People living in a village on the edge of Crawley say they have been ‘robbed’ of their only pub.
But the villagers in Crawley Down have launched a campaign to save the pub - The Royal Oak in Station Road which first closed in March 2014 - and say they won’t give up.
In a statement this week they declared: “Crawley Down village has been robbed of its only pub by a combination of property speculators and the policy of supermarkets trying to expand their portfolio of small local stores.”
The villagers have formed a ‘Save The Pub’ Team, have had the building listed as an ‘Asset of Community Value,’ have won backing from local councillors and their local MP - and have already had pledges of more than £300,000 towards buying it.
But their campaign is currently at a stalemate as the owner is asking more than £1 million for the property.
An application by the owner to turn the pub into a convenience store was turned down by Mid Sussex District Council last September after more than 300 people protested at the plan.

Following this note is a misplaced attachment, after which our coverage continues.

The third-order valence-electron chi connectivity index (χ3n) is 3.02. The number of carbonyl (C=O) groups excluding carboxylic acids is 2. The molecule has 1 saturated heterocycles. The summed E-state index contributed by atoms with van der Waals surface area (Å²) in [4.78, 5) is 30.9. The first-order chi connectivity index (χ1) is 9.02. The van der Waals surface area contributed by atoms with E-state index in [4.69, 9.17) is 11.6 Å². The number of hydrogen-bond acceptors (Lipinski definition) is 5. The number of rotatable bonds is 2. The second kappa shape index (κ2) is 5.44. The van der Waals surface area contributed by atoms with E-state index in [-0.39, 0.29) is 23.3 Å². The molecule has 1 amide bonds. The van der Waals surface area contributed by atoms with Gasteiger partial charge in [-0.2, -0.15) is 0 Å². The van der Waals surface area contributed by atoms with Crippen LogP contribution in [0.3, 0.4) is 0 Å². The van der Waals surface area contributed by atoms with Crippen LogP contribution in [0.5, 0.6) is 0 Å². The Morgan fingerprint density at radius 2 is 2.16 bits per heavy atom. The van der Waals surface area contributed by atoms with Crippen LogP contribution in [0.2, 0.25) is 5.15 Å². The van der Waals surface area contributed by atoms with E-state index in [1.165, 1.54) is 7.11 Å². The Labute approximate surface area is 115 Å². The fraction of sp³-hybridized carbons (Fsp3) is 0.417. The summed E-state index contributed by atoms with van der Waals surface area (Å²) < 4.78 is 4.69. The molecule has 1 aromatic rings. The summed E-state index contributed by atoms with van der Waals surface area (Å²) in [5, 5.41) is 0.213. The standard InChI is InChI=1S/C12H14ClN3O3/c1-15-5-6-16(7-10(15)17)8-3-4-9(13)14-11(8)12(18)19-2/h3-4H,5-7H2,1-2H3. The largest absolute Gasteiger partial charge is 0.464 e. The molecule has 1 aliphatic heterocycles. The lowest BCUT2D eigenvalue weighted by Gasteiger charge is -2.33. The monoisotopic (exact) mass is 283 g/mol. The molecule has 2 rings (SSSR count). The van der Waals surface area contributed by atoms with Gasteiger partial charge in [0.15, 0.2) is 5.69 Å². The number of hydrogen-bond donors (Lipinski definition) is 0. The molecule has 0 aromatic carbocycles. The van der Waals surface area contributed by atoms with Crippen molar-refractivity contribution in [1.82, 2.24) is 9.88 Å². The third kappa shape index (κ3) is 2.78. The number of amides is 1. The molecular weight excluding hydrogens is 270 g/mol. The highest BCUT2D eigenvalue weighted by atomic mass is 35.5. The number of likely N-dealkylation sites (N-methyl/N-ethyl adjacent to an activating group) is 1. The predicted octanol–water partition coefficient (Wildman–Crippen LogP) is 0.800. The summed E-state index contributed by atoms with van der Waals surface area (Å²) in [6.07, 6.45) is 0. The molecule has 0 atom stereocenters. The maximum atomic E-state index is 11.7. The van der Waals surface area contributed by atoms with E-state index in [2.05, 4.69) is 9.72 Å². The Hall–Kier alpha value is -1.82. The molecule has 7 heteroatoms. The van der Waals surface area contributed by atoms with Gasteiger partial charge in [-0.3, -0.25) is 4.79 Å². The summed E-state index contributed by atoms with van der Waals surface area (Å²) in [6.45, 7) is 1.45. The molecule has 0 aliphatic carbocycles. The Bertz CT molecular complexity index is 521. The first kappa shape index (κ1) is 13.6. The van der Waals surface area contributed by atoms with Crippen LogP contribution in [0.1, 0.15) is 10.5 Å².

In a statement this week, the pub team says: “Properly run, the Royal Oak would be a very profitable thriving pub at the centre of an ever expanding village community.”
Residents say that Crawley Down - population 5,300 - has recently been heavily targeted by developers and has expanded by more than 15 per cent in the last four years, but has not had the infrastructure in place to support the expansion.
The Royal Oak has existed since 1860, but is now empty and facing deterioration.
However, hundreds of villagers say they won’t give up in their fight to get it re-opened and are taking legal advice on obtaining ‘compulsory purchase.’
Save The Pub team member John Sullivan said: “We are still looking to take it into community hands and we want a compulsory purchase order with the help of the district council.”
Meanwhile, the owner has put forward an offer for the ground floor of the pub to be leased.
However, the Save The Pub team say that not enough information has been given about the proposal and there are ‘considerable risks’ involved.